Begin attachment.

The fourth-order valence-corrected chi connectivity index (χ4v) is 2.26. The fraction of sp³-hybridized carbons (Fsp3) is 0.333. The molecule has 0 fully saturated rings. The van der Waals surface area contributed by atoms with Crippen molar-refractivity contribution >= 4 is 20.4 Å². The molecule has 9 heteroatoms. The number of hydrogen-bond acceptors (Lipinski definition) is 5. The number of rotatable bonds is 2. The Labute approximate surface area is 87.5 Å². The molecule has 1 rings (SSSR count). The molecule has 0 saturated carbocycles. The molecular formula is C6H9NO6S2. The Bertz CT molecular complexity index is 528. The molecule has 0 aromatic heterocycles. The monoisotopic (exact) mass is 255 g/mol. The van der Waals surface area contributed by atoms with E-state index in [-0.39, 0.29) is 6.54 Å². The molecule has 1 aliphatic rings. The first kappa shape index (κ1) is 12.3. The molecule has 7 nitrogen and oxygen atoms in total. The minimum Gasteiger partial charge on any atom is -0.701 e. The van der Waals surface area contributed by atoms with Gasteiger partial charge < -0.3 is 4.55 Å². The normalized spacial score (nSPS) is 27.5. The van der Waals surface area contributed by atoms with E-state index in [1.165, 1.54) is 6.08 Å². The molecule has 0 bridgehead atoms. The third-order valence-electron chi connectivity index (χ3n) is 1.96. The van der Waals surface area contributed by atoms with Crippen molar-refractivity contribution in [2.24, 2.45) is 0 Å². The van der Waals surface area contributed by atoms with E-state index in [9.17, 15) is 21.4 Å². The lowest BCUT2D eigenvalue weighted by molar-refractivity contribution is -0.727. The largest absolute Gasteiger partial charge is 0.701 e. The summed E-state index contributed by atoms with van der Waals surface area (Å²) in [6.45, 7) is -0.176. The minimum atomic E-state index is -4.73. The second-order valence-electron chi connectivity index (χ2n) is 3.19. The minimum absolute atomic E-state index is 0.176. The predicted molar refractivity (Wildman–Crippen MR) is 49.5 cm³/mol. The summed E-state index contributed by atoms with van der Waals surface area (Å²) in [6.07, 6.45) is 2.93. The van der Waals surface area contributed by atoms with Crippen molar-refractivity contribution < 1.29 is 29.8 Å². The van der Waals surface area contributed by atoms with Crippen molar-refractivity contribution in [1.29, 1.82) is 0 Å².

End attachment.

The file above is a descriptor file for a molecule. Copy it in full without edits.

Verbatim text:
The fourth-order valence-corrected chi connectivity index (χ4v) is 2.26. The fraction of sp³-hybridized carbons (Fsp3) is 0.333. The molecule has 0 fully saturated rings. The van der Waals surface area contributed by atoms with Crippen molar-refractivity contribution >= 4 is 20.4 Å². The molecule has 9 heteroatoms. The number of hydrogen-bond acceptors (Lipinski definition) is 5. The number of rotatable bonds is 2. The Labute approximate surface area is 87.5 Å². The molecule has 1 rings (SSSR count). The molecule has 0 saturated carbocycles. The molecular formula is C6H9NO6S2. The Bertz CT molecular complexity index is 528. The molecule has 0 aromatic heterocycles. The monoisotopic (exact) mass is 255 g/mol. The van der Waals surface area contributed by atoms with E-state index in [-0.39, 0.29) is 6.54 Å². The molecule has 1 aliphatic rings. The first kappa shape index (κ1) is 12.3. The molecule has 7 nitrogen and oxygen atoms in total. The minimum Gasteiger partial charge on any atom is -0.701 e. The van der Waals surface area contributed by atoms with Gasteiger partial charge < -0.3 is 4.55 Å². The normalized spacial score (nSPS) is 27.5. The van der Waals surface area contributed by atoms with E-state index in [1.165, 1.54) is 6.08 Å². The molecule has 0 bridgehead atoms. The third-order valence-electron chi connectivity index (χ3n) is 1.96. The van der Waals surface area contributed by atoms with Crippen molar-refractivity contribution in [2.24, 2.45) is 0 Å². The van der Waals surface area contributed by atoms with E-state index in [9.17, 15) is 21.4 Å². The lowest BCUT2D eigenvalue weighted by molar-refractivity contribution is -0.727. The largest absolute Gasteiger partial charge is 0.701 e. The summed E-state index contributed by atoms with van der Waals surface area (Å²) in [6.45, 7) is -0.176. The minimum atomic E-state index is -4.73. The second-order valence-electron chi connectivity index (χ2n) is 3.19. The minimum absolute atomic E-state index is 0.176. The predicted molar refractivity (Wildman–Crippen MR) is 49.5 cm³/mol. The summed E-state index contributed by atoms with van der Waals surface area (Å²) in [6.07, 6.45) is 2.93. The van der Waals surface area contributed by atoms with Crippen molar-refractivity contribution < 1.29 is 29.8 Å². The van der Waals surface area contributed by atoms with Crippen molar-refractivity contribution in [1.29, 1.82) is 0 Å².